“The goal of the DRACO program is to demonstrate a nuclear thermal propulsion (NTP) system above low Earth orbit in 2025,” the DARPA statement read.

DARPA’s Headquarters in Arlington County, Virginia (Credit: Wikimedia Commons).

“Rapid maneuver is a core tenet of modern Department of Defense (DoD) operations on land, at sea, and in the air,” the statement emphasized, noting that such rapid maneuver capability in the space domain “has traditionally been challenging because current electric and chemical space propulsion systems have drawbacks in thrust-to-weight and propellent efficiency, respectively.”

With the DRACO program, DARPA aims to achieve high thrust-to-weight ratios that are on par with existing systems involving traditional rocket fuel-based approaches, which will be capable of reaching high efficiency propulsion with electric systems.

“This combination would give a DRACO spacecraft greater agility to implement DoD’s core tenet of rapid maneuver in cislunar space,” the statement read.


Key Players in the Future of Cislunar Studies  

General Atomics, based in San Diego, California, is an R&D company whose main focus is energy and defense applications which include those in the nuclear realm. In recent years, among their more notable contributions have been the production of technologies related to military UAVs like Predator drones, as well as a variety of other research and development applications related to avionics, communication, and laser technologies.

According to Space News, General Atomics received $22 million for the contract, while Lockheed Martin obtained $2.9 million, and Blue Origin only $2.5 million. DARPA did not, however, disclose these amounts in the official statement at their website.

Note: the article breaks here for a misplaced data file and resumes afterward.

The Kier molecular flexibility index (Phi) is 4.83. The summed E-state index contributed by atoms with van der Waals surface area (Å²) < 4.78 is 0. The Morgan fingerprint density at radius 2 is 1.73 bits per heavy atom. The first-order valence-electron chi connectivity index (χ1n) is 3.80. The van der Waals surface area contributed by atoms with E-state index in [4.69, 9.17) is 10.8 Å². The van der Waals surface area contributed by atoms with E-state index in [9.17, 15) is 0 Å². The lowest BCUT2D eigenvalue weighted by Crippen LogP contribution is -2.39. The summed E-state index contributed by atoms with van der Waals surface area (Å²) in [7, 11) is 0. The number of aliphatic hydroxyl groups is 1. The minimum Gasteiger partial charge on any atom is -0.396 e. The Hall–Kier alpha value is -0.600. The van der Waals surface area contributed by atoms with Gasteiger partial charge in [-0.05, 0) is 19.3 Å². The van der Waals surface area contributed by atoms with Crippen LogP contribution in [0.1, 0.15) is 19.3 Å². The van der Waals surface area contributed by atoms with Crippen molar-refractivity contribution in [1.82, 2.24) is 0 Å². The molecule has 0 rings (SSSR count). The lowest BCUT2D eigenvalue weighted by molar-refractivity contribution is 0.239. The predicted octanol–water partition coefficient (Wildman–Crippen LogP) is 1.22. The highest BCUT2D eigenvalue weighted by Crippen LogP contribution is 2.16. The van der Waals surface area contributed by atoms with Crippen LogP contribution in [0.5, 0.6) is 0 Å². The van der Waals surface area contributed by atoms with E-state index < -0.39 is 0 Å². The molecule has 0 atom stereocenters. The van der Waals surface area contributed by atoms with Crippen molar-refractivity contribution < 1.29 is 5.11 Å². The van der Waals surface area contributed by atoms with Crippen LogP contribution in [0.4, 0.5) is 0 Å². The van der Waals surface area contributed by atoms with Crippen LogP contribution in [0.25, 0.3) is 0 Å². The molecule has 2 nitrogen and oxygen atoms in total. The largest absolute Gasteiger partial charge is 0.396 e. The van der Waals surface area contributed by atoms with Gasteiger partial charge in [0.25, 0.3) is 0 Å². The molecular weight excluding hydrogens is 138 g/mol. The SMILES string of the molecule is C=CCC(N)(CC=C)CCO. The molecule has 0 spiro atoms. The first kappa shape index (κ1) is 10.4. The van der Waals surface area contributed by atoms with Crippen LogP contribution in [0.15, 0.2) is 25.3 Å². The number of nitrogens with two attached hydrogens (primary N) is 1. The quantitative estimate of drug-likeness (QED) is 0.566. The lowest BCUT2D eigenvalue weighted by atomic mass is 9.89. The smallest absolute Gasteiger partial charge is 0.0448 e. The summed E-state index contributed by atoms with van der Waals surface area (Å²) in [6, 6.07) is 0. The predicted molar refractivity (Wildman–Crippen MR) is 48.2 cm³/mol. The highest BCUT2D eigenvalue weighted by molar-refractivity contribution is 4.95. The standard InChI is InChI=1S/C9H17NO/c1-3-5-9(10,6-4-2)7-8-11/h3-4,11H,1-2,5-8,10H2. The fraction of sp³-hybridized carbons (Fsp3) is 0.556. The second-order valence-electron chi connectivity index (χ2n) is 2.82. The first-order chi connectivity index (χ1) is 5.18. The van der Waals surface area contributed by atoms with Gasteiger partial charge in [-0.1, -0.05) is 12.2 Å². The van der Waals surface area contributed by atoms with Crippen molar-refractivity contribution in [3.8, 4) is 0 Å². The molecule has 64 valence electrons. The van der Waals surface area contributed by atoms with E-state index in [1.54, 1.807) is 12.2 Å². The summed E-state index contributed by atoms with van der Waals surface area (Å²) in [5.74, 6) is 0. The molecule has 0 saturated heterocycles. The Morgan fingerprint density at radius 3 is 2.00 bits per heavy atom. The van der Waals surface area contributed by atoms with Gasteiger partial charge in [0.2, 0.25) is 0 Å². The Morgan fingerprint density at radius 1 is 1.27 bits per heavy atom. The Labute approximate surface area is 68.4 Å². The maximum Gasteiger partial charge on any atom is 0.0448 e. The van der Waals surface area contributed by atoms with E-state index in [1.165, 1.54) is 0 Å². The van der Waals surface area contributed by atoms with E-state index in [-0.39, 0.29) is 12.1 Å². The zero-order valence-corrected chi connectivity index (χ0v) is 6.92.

DARPA says that General Atomics, having been awarded the most substantial contract, has been tasked with the Track A reactor development work.

Meanwhile, the Kent, Washington-based Blue Origin, LLC, founded in 2000 by Jeff Bezos of Amazon.com fame and already recognized for its production of sub-orbital spaceflight technologies, will be working independently on the program’s Track B development, a task which Lockheed Martin will also perform “to develop OS and DS spacecraft concept designs.”

“DRACO’s Phase 1 is expected to inform follow-on phases for detailed design, fabrication, and on-orbit demonstration,” DARPA says, adding that it has not yet solicited any companies for involvement in future phases of the DRACO program.


On the Track Toward Nuclear Propulsion